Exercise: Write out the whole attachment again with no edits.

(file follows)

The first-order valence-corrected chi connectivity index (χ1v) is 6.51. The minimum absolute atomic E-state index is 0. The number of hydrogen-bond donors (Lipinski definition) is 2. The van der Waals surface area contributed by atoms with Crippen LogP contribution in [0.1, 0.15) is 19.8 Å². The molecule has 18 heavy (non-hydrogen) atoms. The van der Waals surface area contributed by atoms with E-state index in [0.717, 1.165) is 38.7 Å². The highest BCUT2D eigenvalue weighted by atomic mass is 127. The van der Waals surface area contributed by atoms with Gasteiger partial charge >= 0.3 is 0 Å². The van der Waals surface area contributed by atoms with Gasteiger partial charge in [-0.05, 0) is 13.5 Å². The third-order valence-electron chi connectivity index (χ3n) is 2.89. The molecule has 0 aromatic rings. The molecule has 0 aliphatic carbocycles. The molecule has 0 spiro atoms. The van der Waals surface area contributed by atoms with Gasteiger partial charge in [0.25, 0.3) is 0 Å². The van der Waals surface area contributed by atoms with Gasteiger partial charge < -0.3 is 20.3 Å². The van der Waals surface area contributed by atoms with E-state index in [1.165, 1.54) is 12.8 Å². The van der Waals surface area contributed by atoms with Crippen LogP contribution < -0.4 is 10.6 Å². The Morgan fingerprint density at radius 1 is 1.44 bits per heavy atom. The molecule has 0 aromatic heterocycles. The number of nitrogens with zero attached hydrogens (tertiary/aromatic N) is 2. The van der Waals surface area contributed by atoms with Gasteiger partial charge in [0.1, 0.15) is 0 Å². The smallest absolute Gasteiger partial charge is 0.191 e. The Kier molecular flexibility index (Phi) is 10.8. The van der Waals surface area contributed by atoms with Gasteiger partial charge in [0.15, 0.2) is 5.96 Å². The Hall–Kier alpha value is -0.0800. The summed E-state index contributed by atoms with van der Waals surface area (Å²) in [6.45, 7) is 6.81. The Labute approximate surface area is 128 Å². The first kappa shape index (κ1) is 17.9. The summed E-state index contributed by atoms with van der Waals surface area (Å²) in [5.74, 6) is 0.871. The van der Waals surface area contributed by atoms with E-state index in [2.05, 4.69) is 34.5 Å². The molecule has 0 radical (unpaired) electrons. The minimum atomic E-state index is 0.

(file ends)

The first-order valence-corrected chi connectivity index (χ1v) is 6.51. The minimum absolute atomic E-state index is 0. The number of hydrogen-bond donors (Lipinski definition) is 2. The van der Waals surface area contributed by atoms with Crippen LogP contribution in [0.1, 0.15) is 19.8 Å². The molecule has 18 heavy (non-hydrogen) atoms. The van der Waals surface area contributed by atoms with E-state index in [0.717, 1.165) is 38.7 Å². The highest BCUT2D eigenvalue weighted by atomic mass is 127. The van der Waals surface area contributed by atoms with Gasteiger partial charge >= 0.3 is 0 Å². The van der Waals surface area contributed by atoms with Gasteiger partial charge in [-0.05, 0) is 13.5 Å². The third-order valence-electron chi connectivity index (χ3n) is 2.89. The molecule has 0 aromatic rings. The molecule has 0 aliphatic carbocycles. The molecule has 0 spiro atoms. The van der Waals surface area contributed by atoms with Gasteiger partial charge in [0.25, 0.3) is 0 Å². The van der Waals surface area contributed by atoms with Gasteiger partial charge < -0.3 is 20.3 Å². The van der Waals surface area contributed by atoms with E-state index in [1.165, 1.54) is 12.8 Å². The van der Waals surface area contributed by atoms with Crippen LogP contribution < -0.4 is 10.6 Å². The Morgan fingerprint density at radius 1 is 1.44 bits per heavy atom. The molecule has 0 aromatic heterocycles. The number of nitrogens with zero attached hydrogens (tertiary/aromatic N) is 2. The van der Waals surface area contributed by atoms with Gasteiger partial charge in [0.1, 0.15) is 0 Å². The smallest absolute Gasteiger partial charge is 0.191 e. The Kier molecular flexibility index (Phi) is 10.8. The van der Waals surface area contributed by atoms with Gasteiger partial charge in [0.15, 0.2) is 5.96 Å². The Hall–Kier alpha value is -0.0800. The summed E-state index contributed by atoms with van der Waals surface area (Å²) in [6.45, 7) is 6.81. The Labute approximate surface area is 128 Å². The first kappa shape index (κ1) is 17.9. The summed E-state index contributed by atoms with van der Waals surface area (Å²) in [5.74, 6) is 0.871. The van der Waals surface area contributed by atoms with E-state index in [2.05, 4.69) is 34.5 Å². The molecule has 0 radical (unpaired) electrons. The minimum atomic E-state index is 0.